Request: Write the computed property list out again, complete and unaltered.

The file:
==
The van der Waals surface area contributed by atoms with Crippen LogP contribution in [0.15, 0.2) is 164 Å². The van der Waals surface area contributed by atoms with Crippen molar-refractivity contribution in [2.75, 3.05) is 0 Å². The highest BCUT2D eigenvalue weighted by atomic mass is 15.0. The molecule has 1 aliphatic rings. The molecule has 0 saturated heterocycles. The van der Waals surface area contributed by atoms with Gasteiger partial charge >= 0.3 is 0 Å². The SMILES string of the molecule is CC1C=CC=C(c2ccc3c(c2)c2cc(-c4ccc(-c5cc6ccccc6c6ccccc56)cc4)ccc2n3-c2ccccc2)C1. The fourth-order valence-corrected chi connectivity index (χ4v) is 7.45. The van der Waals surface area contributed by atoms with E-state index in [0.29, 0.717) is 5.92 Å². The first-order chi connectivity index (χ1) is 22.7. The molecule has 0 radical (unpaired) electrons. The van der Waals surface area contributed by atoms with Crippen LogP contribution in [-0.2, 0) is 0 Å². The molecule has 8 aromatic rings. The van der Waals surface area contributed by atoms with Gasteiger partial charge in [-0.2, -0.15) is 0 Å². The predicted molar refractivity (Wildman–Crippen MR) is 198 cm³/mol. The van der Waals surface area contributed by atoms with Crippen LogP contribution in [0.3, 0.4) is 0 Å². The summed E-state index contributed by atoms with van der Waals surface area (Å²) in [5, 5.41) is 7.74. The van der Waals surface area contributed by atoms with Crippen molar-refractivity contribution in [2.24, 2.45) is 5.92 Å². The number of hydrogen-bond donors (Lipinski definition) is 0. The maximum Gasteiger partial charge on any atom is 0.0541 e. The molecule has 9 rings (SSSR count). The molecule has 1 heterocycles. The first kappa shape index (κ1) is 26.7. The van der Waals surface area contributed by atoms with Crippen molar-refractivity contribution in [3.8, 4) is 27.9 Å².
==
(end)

The van der Waals surface area contributed by atoms with Crippen LogP contribution in [0.15, 0.2) is 164 Å². The van der Waals surface area contributed by atoms with Crippen molar-refractivity contribution in [2.75, 3.05) is 0 Å². The highest BCUT2D eigenvalue weighted by atomic mass is 15.0. The molecule has 1 aliphatic rings. The molecule has 0 saturated heterocycles. The van der Waals surface area contributed by atoms with Gasteiger partial charge >= 0.3 is 0 Å². The SMILES string of the molecule is CC1C=CC=C(c2ccc3c(c2)c2cc(-c4ccc(-c5cc6ccccc6c6ccccc56)cc4)ccc2n3-c2ccccc2)C1. The fourth-order valence-corrected chi connectivity index (χ4v) is 7.45. The van der Waals surface area contributed by atoms with E-state index in [0.29, 0.717) is 5.92 Å². The first-order chi connectivity index (χ1) is 22.7. The molecule has 0 radical (unpaired) electrons. The van der Waals surface area contributed by atoms with Crippen LogP contribution in [-0.2, 0) is 0 Å². The molecule has 8 aromatic rings. The van der Waals surface area contributed by atoms with Gasteiger partial charge in [-0.2, -0.15) is 0 Å². The predicted molar refractivity (Wildman–Crippen MR) is 198 cm³/mol. The van der Waals surface area contributed by atoms with Crippen LogP contribution in [0.3, 0.4) is 0 Å². The summed E-state index contributed by atoms with van der Waals surface area (Å²) in [5, 5.41) is 7.74. The van der Waals surface area contributed by atoms with Crippen molar-refractivity contribution in [2.24, 2.45) is 5.92 Å². The number of hydrogen-bond donors (Lipinski definition) is 0. The maximum Gasteiger partial charge on any atom is 0.0541 e. The molecule has 9 rings (SSSR count). The molecule has 1 heterocycles. The first kappa shape index (κ1) is 26.7. The van der Waals surface area contributed by atoms with Crippen molar-refractivity contribution in [3.8, 4) is 27.9 Å².